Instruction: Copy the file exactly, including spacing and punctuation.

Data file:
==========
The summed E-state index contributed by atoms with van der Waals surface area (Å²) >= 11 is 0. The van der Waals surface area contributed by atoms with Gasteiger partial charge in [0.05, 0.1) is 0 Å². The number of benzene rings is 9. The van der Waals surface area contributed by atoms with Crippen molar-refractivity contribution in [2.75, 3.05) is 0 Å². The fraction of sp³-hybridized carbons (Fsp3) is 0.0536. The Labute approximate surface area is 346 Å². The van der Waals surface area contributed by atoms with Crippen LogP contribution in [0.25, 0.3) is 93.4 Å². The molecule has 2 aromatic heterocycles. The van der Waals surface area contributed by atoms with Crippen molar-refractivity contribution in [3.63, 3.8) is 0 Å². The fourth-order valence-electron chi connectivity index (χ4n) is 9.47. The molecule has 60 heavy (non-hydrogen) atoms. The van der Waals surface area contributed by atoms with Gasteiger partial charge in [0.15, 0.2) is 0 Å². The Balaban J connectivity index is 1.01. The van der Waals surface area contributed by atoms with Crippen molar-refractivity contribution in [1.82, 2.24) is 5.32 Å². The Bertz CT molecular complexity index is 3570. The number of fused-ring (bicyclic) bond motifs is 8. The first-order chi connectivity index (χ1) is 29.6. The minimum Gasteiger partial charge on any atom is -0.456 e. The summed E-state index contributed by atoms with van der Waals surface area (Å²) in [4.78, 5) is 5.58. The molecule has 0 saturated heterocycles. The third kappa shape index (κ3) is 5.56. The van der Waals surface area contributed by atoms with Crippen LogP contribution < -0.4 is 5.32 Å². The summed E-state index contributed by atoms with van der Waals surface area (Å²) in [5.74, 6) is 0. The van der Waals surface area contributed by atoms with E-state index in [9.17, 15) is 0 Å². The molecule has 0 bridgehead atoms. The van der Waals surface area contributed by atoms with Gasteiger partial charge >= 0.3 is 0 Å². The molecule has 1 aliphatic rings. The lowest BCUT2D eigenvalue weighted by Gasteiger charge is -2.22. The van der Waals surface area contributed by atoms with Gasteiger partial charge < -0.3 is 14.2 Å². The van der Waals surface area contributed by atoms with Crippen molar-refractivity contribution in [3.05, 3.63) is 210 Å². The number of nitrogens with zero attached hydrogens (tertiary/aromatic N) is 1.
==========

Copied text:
The summed E-state index contributed by atoms with van der Waals surface area (Å²) >= 11 is 0. The van der Waals surface area contributed by atoms with Gasteiger partial charge in [0.05, 0.1) is 0 Å². The number of benzene rings is 9. The van der Waals surface area contributed by atoms with Crippen molar-refractivity contribution in [2.75, 3.05) is 0 Å². The fraction of sp³-hybridized carbons (Fsp3) is 0.0536. The Labute approximate surface area is 346 Å². The van der Waals surface area contributed by atoms with Crippen LogP contribution in [0.25, 0.3) is 93.4 Å². The molecule has 2 aromatic heterocycles. The van der Waals surface area contributed by atoms with Crippen molar-refractivity contribution in [3.63, 3.8) is 0 Å². The fourth-order valence-electron chi connectivity index (χ4n) is 9.47. The molecule has 60 heavy (non-hydrogen) atoms. The van der Waals surface area contributed by atoms with Gasteiger partial charge in [0.15, 0.2) is 0 Å². The Balaban J connectivity index is 1.01. The van der Waals surface area contributed by atoms with Crippen molar-refractivity contribution in [1.82, 2.24) is 5.32 Å². The Bertz CT molecular complexity index is 3570. The number of fused-ring (bicyclic) bond motifs is 8. The first-order chi connectivity index (χ1) is 29.6. The minimum Gasteiger partial charge on any atom is -0.456 e. The summed E-state index contributed by atoms with van der Waals surface area (Å²) in [4.78, 5) is 5.58. The molecule has 0 saturated heterocycles. The third kappa shape index (κ3) is 5.56. The van der Waals surface area contributed by atoms with Crippen LogP contribution < -0.4 is 5.32 Å². The summed E-state index contributed by atoms with van der Waals surface area (Å²) in [5.74, 6) is 0. The van der Waals surface area contributed by atoms with E-state index in [9.17, 15) is 0 Å². The molecule has 0 bridgehead atoms. The van der Waals surface area contributed by atoms with Gasteiger partial charge >= 0.3 is 0 Å². The molecule has 1 aliphatic rings. The lowest BCUT2D eigenvalue weighted by Gasteiger charge is -2.22. The van der Waals surface area contributed by atoms with Gasteiger partial charge < -0.3 is 14.2 Å². The van der Waals surface area contributed by atoms with Crippen molar-refractivity contribution in [3.05, 3.63) is 210 Å². The number of nitrogens with zero attached hydrogens (tertiary/aromatic N) is 1.